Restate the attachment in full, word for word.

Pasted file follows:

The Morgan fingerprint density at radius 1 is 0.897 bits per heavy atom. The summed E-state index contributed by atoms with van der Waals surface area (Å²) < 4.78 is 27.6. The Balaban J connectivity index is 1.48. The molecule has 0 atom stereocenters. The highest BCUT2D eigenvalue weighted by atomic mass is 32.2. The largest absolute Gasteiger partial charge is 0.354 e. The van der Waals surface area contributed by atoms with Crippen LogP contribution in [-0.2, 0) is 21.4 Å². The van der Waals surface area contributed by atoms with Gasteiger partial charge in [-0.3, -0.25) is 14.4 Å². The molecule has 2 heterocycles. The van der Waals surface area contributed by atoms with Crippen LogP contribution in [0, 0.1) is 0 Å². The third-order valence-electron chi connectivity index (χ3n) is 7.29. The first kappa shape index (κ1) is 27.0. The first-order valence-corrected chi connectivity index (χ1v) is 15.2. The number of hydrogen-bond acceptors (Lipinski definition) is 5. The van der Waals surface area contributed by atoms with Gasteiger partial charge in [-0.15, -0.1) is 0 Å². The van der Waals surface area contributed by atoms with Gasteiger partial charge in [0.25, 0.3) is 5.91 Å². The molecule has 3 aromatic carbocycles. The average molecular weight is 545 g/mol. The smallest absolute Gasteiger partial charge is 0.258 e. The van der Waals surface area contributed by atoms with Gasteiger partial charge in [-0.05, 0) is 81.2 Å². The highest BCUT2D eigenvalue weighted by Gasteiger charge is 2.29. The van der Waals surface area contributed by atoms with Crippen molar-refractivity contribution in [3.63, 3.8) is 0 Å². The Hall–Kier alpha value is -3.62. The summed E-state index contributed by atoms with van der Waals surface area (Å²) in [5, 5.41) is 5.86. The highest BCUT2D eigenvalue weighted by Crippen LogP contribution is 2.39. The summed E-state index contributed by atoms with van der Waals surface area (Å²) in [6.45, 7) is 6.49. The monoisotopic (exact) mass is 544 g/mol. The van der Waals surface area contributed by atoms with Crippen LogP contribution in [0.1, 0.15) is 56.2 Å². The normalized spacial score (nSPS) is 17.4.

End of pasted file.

The Morgan fingerprint density at radius 1 is 0.897 bits per heavy atom. The summed E-state index contributed by atoms with van der Waals surface area (Å²) < 4.78 is 27.6. The Balaban J connectivity index is 1.48. The molecule has 0 atom stereocenters. The highest BCUT2D eigenvalue weighted by atomic mass is 32.2. The largest absolute Gasteiger partial charge is 0.354 e. The van der Waals surface area contributed by atoms with Crippen LogP contribution in [-0.2, 0) is 21.4 Å². The van der Waals surface area contributed by atoms with Gasteiger partial charge in [-0.3, -0.25) is 14.4 Å². The molecule has 2 heterocycles. The van der Waals surface area contributed by atoms with Crippen LogP contribution in [0, 0.1) is 0 Å². The third-order valence-electron chi connectivity index (χ3n) is 7.29. The first kappa shape index (κ1) is 27.0. The first-order valence-corrected chi connectivity index (χ1v) is 15.2. The number of hydrogen-bond acceptors (Lipinski definition) is 5. The van der Waals surface area contributed by atoms with Gasteiger partial charge in [-0.15, -0.1) is 0 Å². The van der Waals surface area contributed by atoms with Gasteiger partial charge in [0.25, 0.3) is 5.91 Å². The molecule has 3 aromatic carbocycles. The average molecular weight is 545 g/mol. The smallest absolute Gasteiger partial charge is 0.258 e. The van der Waals surface area contributed by atoms with Gasteiger partial charge in [-0.05, 0) is 81.2 Å². The highest BCUT2D eigenvalue weighted by Gasteiger charge is 2.29. The van der Waals surface area contributed by atoms with Crippen molar-refractivity contribution in [3.63, 3.8) is 0 Å². The Hall–Kier alpha value is -3.62. The summed E-state index contributed by atoms with van der Waals surface area (Å²) in [5, 5.41) is 5.86. The highest BCUT2D eigenvalue weighted by Crippen LogP contribution is 2.39. The summed E-state index contributed by atoms with van der Waals surface area (Å²) in [6.45, 7) is 6.49. The monoisotopic (exact) mass is 544 g/mol. The van der Waals surface area contributed by atoms with Crippen LogP contribution in [0.1, 0.15) is 56.2 Å². The normalized spacial score (nSPS) is 17.4.